Call for Papers - Race + IP



Event Date: 

04/20/17 to 04/22/17

Location name: 

Boston, MA

Intellectual property (IP) is an increasingly important site of social, political, and economic struggle. An emerging body of scholarship has begun to consider how IP reflects and reinforces inequalities along lines of race, gender, sexual orientation, class, and disability. This body of scholarship examines how knowledge production regimes contribute to local and global economic disparities, dispossession of oppressed peoples, and hierarchies of power.

Race + IP offers an opportunity to explore in depth and in particular the relationship between race and intellectual properties. We seek to create a forum for exploring critical race IP, in all its intersectional investments, with a particular focus on creating an interdisciplinary and inclusive community of scholars, practitioners, activists, artists, and other stakeholders. Though there is a developing body of literature around the area of “critical IP,” critical race IP has thus far been undertheorized. We hope that this conference can offer a forum for highlighting interdisciplinary work at the intersections of race, IP, and critical legal theory.

Broadly considered, critical race IP brings together two strands of scholarship: critical race theory and IP.  Scholarship in critical race IP, which engages a variety of topics and texts, focuses on questions which thematically examine the relationship between race and racial formation and the study of copyrights, trademarks, patents, rights of publicity and trade secrets. Issues such as the trademarking of #BlackLivesMatter, the creation of race-based patents, the deployment of rhetorics of piracy demonstrate that race and IP intersect in important and complex ways. Regardless of their chosen topic of study, Race IP Crits do work which implicates thematic questions such as:

  • What are and should be the aims and goals of the intellectual project of critical race IP?
  • What are the implications of the predominant law and economics frame of theorizing IP?
  • What can we learn by applying critical race theory to IP and intellectual properties, particularly about the nature of the intersections between the management of knowledge and identity?
  • What intersectional questions are implicated by and through the study critical race IP?
  • What methodologies might we use to study critical race IP and what are their implications?
  • How does IP produce racialized subjects and contribute to processes of racial formation?
  • How do legal doctrinal commitments in IP reinforce whiteness and white supremacy in law?
  • How does critical race IP help us connect the struggles of the Global North and Global South?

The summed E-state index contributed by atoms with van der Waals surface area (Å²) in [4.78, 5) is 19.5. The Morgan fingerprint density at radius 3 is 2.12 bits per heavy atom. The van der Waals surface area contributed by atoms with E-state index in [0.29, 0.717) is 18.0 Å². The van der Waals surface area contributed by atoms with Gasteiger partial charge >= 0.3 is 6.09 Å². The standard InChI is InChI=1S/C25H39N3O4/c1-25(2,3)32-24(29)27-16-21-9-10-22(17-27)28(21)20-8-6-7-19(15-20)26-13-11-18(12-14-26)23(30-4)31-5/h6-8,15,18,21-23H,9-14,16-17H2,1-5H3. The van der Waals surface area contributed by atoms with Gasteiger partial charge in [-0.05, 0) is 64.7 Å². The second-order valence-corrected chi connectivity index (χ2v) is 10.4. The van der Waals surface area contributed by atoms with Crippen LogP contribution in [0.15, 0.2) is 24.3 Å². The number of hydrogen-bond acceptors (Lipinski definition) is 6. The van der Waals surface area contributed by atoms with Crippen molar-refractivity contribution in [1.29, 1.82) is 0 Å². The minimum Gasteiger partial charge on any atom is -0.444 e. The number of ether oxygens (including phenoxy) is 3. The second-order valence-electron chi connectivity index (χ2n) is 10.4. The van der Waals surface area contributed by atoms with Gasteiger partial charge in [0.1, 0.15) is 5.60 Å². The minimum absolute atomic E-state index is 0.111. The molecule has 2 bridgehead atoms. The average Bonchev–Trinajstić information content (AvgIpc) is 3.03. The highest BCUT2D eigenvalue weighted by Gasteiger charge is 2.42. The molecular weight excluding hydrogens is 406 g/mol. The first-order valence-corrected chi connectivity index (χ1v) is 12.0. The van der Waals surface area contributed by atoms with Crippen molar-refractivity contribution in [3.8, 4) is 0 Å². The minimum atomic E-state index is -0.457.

• How does knowledge produced in the Global South become articulated in the global economy via international IP regimes (such as TRIPs)?
  • How do IP rights implicate the works of subaltern knowledge makers and knowledge holders (such as indigenous peoples, peasants, and artisans)?
  • What are the links between (de)coloniality and IP?
  • What alternative models of IP can help to combat racialization?
  • How can critical race IP help us understand the relationship between IP and social justice?

In addition to peer reviewed concurrent sessions, the conference will feature five plenary sessions including the following confirmed speakers: Jane Anderson, Michael Birnhack, Margaret Chon, Roopali Mukherjee, Minh-Ha T. Pham, and Madhavi Sunder. The conference will also include lunchtime roundtables on special topics. The topics of the plenary sessions will be:

Critical Race IP: Theories, Aims, Methods

IP and the Racialized Subject

Decentering Piracies

Racing Creativity and the Creative Arts

Reimagining IP

We anticipate having a schedule of plenaries and roundtables is anticipated in August 2016 and schedule of concurrent sessions in January 2017.

For full consideration, please submit an abstract of no more than 500 words of the proposed paper with your name, position, and affiliation to We welcome abstracts from participants at all stages in their careers. Abstracts must be received by September 30, 2016.

Presenters will be expected to circulate completed papers of approximately 8,500 words by March 15, 2017 so that they may be distributed to moderators and panelists. Papers must be original and unpublished (not accepted/under consideration for publication). The best papers will be published in an edited collection which outlines the theoretical investments, aims, methods, and directions of study of critical race IP.

Please feel free to email the organizers with abstracts or questions:

We look forward to seeing you in April 2017!

The Race + IP conference organizing committee:
Anjali Vats, Boston College
Deidre Keller, Ohio Northern University
Jessica Silbey, Northeastern University
Amit Basole, University of Massachusetts, Boston